(1) In an essay on Raymond Durgnat, here's a classification of film critics proposed by Jonathan Rosenbaum in 1973:
Many (if not all) critics tend to fall into two categories, which might be called the Big Game Hunters and the Explorers. The Big Game (read: masterpiece) Hunters are basically out for trophies to possess, stuff, and hang on their walls; the Explorers usually poke around simply to see what they find. The Hunters are a relatively Apollonian group – disciplined, academic and generally traditional in their aesthetic values: immediate examples that come to mind are Robin Wood, James Agee, William Pechter, Stanley Kauffmann, Dwight Macdonald, John Simon, and historians like Georges Sadoul, Jean Mitry and Lewis Jacobs. The Explorers, a more Dionysian group, are relatively cranky, kinky and eclectic: Jean-Luc Godard, Manny Farber, Robert Warshow and Raymond Durgnat are four eminent examples.
(2) The Argentine film critic Quintin, writing in Cinema Scope about two types of cinephilia:
Type (a) could be named “my videotheque is too small” cinephilia. Type (b), “life is too short” cinephilia. Type (a) is all encompassing and bulimic, while type (b) is selective, or anorexic. In the centre of this argument lies the auteur problem: depending on what you think of auteur politics, you’re either bulimic or anorexic. In my opinion, auteur politics was a coup d’état manned by the anorexic cinephiles against the bulimics. Concepts like le cinéma de qualité or the Sarris pantheon helped to displace lots of films from the pedestal on which critical laziness had put them.
(3) Andrew Sarris, in his influential text The American Cinema (1968), divided filmmakers into several categories, three of which were: (a) Pantheon Directors (Chaplin, Flaherty, Ford, Griffith, Hawks, Hitchcock, Keaton, Lang, Lubitsch, Murnau, Ophuls, Renoir, Sternberg, Welles); (b) The Far Side of Paradise (Aldrich, Borzage, Capra, Cukor, De Mille, Edwards, Fuller, La Cava, Losey, Mann, McCarey, Minnelli, Preminger, Ray, Sirk, Stevens, Stroheim, Sturges, Vidor, Walsh); (c) Expressive Esoterica (e.g. Boetticher, De Toth, Donen, Dwan, Karlson, Lewis, Mulligan, Penn, Siegel, Tashlin, Tourneur, Ulmer).* * *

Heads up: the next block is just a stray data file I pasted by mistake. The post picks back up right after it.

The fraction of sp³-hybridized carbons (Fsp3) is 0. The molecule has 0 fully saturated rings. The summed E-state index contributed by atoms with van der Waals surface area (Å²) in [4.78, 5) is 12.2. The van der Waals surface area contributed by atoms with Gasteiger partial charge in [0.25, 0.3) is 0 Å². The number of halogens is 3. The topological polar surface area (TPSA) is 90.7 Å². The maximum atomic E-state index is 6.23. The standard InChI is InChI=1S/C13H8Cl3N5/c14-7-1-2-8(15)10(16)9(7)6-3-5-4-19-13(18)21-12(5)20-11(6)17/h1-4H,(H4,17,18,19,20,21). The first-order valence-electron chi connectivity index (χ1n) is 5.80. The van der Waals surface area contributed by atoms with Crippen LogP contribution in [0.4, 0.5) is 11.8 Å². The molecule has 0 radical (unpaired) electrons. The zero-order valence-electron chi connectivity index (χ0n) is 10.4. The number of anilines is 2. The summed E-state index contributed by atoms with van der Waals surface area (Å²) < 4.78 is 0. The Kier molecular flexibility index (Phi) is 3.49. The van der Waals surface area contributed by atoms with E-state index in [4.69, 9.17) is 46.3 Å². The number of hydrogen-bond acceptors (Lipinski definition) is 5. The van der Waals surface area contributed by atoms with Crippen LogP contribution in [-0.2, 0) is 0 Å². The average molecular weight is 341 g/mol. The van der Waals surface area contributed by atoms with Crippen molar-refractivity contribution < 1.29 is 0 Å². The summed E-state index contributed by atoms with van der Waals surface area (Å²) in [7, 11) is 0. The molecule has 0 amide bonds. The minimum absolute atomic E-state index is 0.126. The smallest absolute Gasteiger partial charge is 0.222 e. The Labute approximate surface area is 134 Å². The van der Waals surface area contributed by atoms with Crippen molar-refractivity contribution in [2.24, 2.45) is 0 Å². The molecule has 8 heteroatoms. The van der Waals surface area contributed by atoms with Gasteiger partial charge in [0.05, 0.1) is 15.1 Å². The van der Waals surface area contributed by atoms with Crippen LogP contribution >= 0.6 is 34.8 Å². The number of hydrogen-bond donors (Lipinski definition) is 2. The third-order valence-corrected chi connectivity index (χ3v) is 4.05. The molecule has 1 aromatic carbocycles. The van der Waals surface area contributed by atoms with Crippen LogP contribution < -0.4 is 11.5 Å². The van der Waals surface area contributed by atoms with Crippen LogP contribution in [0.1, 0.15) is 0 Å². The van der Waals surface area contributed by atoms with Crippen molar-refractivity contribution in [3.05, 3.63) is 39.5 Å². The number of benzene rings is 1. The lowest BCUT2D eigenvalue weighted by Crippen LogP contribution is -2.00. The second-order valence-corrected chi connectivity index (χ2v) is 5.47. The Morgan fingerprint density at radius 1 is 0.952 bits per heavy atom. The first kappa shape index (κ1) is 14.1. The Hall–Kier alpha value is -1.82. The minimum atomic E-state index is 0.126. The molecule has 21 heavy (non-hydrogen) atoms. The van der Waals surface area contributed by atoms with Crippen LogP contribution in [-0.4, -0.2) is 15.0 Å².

One of his other categories was Subjects For Further Research (e.g. Clarence Brown, Tod Browning, Paul Fejos, Henry King, etc.)
As a viewer, I started out in the Explorer end of the continuum as a kid (saw everything that came to town, both Bollywood and English-language), moved abruptly to Big Game Hunting upon becoming a cinephile (e.g. making lists of "must-see" canonical movies from Sight & Sound polls) and am now wandering around somewhere in the middle. On Quintin's classification, I'd lean towards the bulimic side of the spectrum (stacked Netflix queue; several-movies-a-week regimen). My "subjects for further research" would include: (1) Horror films (not a popular genre in India, so I never grew up with them); and (2) Martial arts films.
Please feel free to record your own "subjects for further research" (e.g. genres, directors, national cinemas, periods) if you feel like.
"I'll Be Around," by the Spinners, is a well-acknowledged soul masterpiece. It was written for them by their producer/composer/impresario Thom Bell; the record was made in their hometown of Detroit in 1972. A great hooky opening, with acoustic guitar and congas: "This/is a fork in the road/Love's/last episode."
The Spinners' version is classic, downright holy, but one I like even a bit more is a beautiful, lo-fi, slightly ragged and woozy reggae cover recorded by Otis Gayle at the historic Jamaican label Studio One ("The Motown Of Jamaica"). It also has the most soulful organ solo I've ever heard. Kicks in at 2:13, lasts 35 seconds.
Here's proof of how good this song is. Russ Freeman & the Rippingtons, a smooth-jazz (ugh) group, dunk it in an ocean of schmaltz: the production is squeaky clean; the drums are processed and in-your-face in the mix (a jazz no-no); the saxophonist sounds like Kenny G, only playing tenor intead of soprano; and the arrangement is whorishly eager-to-please. But you know what? The damn thing sounds good. This song is undestroyable.